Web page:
A new interview by licensing.biz has been posted with Jason Rice, who is the director of brand licensing at SEGA Europe. It’s a short one, but every single area of the Sonic branch (excluding the comics…) was brought up in a question. Here are the highlights of the interview:
With the Sonic Boom series now in its second season, how has the reception been to this series?
Rice: You don’t have to look too hard to see what kind of reception the series has had. We have a raft of major global broadcasters committed to seasons one and two across Pay, Free to Air and VOD platforms including Cartoon Network, Boomerang, Nickelodeon, and more recently a global deal with Netflix. Then we have the ever-growing list of awards. In fact, Sonic Boom now holds over 30 global awards and nominations, so we are delighted with the show and the success it has had to date.
A Sonic the Hedgehog movie has been confirmed as in the works. What can you tell us about this project?
Rice: We are making a hybrid CG/live-action family film but as with every major release, we are keeping our cards close to our chest whilst we finalise our plans around merchandise and marketing, so you will just have to be patient and look out for updates in the near future. The new Sonic movie is already set to be one of the biggest events in the history of the Sonic franchise.
Tell us about Sonic Forces. What opportunities will this bring?
Rice: Sonic Forces promises to be something really special for everyone from the casual gamer to the Sonic superfan. Early reaction to the teaser trailers and hands-on gameplay events at trade shows such as E3 have been really encouraging. Sonic Forces will allow you to play as both Classic and Modern Sonic as well as a customisable Hero Character equipped with a wealth of gadgets and unlockable items. All of our partners are set to benefit from Forces as we support the release with a heavyweight marketing programme. The majority of our future releases will be AAA multi-platform titles available on next generation consoles as well as PC and all supported by robust above the line activity. In addition, we are making available game-specific artwork, mini style guides and assets to our licensees to support the development of limited merchandise programmes.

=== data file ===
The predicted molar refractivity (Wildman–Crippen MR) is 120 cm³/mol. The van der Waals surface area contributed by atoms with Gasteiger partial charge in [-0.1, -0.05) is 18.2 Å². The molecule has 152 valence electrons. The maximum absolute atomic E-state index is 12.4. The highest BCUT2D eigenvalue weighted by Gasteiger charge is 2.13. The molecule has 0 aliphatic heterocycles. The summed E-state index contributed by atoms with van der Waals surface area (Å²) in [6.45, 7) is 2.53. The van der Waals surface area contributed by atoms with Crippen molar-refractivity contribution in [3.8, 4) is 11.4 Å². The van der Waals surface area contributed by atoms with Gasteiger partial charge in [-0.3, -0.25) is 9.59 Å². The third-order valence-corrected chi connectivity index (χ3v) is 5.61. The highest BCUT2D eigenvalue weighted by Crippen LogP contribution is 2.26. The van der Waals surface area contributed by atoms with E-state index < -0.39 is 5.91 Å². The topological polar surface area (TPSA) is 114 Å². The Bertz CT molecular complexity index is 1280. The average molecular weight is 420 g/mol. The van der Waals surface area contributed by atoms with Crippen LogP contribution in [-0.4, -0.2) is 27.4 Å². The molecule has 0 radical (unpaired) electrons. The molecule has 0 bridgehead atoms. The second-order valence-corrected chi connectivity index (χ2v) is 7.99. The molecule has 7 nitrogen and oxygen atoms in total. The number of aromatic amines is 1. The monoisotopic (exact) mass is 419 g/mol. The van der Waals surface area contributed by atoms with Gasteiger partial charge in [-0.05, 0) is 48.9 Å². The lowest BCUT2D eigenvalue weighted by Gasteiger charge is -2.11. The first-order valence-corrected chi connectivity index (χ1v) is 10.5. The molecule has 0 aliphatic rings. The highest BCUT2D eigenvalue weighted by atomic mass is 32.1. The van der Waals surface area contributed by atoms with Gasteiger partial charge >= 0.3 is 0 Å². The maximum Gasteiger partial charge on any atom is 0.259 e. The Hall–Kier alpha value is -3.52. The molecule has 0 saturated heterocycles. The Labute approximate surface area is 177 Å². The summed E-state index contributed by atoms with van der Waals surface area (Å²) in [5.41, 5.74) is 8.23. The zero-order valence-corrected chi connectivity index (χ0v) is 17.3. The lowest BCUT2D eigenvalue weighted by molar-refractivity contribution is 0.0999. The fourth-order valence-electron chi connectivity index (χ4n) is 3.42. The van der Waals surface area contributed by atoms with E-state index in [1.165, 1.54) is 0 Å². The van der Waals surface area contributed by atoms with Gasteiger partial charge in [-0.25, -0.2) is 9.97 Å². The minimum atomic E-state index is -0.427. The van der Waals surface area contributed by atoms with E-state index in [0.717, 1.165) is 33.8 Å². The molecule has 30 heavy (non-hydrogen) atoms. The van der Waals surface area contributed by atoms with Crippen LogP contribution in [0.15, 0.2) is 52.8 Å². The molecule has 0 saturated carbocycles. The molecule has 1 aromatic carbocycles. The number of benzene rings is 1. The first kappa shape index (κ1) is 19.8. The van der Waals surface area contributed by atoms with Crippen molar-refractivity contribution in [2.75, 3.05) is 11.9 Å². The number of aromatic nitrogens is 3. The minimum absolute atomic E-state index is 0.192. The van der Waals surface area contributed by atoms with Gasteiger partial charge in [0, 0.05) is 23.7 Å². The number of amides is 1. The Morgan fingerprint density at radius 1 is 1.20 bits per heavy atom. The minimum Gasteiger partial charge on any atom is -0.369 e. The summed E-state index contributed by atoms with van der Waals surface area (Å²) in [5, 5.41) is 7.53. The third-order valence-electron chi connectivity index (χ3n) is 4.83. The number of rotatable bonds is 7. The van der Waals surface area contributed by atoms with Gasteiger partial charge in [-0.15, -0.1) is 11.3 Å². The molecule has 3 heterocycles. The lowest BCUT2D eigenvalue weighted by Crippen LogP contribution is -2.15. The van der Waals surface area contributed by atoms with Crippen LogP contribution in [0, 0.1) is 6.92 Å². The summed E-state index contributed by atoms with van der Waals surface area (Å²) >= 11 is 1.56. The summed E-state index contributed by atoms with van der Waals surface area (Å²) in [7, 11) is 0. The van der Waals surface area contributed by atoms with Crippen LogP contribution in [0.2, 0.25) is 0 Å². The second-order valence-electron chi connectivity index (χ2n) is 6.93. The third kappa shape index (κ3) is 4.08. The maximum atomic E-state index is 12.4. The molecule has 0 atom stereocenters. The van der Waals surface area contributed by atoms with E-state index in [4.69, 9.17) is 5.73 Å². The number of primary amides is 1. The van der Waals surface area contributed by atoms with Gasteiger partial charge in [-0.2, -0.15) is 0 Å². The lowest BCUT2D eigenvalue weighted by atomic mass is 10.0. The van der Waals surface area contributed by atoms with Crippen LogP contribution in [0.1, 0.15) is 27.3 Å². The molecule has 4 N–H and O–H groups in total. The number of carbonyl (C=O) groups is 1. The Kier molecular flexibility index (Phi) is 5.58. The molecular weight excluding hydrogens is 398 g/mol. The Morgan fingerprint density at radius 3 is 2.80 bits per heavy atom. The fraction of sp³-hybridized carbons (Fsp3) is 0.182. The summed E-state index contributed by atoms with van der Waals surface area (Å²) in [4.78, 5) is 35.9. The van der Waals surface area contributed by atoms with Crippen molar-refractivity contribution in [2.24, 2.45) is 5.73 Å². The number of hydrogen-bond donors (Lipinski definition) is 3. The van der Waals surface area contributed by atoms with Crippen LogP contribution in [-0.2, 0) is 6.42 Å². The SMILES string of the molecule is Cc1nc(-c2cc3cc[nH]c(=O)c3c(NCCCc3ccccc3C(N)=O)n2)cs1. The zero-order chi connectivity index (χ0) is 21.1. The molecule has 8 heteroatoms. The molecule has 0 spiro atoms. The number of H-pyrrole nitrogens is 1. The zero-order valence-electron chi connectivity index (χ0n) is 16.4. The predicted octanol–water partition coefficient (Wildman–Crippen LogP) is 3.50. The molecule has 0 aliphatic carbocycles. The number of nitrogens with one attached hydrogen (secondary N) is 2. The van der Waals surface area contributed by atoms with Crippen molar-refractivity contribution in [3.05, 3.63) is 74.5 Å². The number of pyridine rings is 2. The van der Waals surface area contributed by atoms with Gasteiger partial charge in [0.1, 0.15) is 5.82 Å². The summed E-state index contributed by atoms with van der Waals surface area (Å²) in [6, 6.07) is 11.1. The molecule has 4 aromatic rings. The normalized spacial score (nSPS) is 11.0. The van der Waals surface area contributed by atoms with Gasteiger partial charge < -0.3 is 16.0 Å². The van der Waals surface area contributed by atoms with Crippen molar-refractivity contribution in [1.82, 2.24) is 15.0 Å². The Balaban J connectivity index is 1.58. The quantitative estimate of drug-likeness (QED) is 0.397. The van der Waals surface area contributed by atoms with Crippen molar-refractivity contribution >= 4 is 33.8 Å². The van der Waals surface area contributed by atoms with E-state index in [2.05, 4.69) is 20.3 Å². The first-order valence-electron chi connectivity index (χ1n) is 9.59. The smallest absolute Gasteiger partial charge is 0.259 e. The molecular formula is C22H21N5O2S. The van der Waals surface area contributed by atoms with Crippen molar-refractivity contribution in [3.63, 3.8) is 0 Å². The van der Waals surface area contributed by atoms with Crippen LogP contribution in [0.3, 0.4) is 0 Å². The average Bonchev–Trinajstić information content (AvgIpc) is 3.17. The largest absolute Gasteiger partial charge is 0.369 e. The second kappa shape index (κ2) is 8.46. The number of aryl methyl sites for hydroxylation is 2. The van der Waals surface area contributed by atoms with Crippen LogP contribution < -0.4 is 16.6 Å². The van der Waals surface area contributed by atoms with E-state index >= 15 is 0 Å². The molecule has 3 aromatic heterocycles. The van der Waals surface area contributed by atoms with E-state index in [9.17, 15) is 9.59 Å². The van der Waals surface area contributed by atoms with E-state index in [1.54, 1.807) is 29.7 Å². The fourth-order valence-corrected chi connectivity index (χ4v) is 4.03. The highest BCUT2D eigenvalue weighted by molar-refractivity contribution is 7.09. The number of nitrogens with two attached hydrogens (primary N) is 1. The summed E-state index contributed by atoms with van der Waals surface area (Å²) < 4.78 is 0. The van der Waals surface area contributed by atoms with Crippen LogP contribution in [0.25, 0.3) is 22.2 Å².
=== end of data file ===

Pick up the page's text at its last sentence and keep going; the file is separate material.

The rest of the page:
Their plans for future releases is quite telling, a sign that they are no longer going to do things like the Nintendo-exclusivity deal from a few years ago. Considering that one of the things that contributed to the fall of Sonic Boom: Rise of Lyric was that deal, there is room to argue that SEGA may be learning from the mistakes of developing that game. However, we’ll see. As per usual, make sure you check out the full interview, as these were not the only questions asked.
This post was originally written by the author for TSSZ News.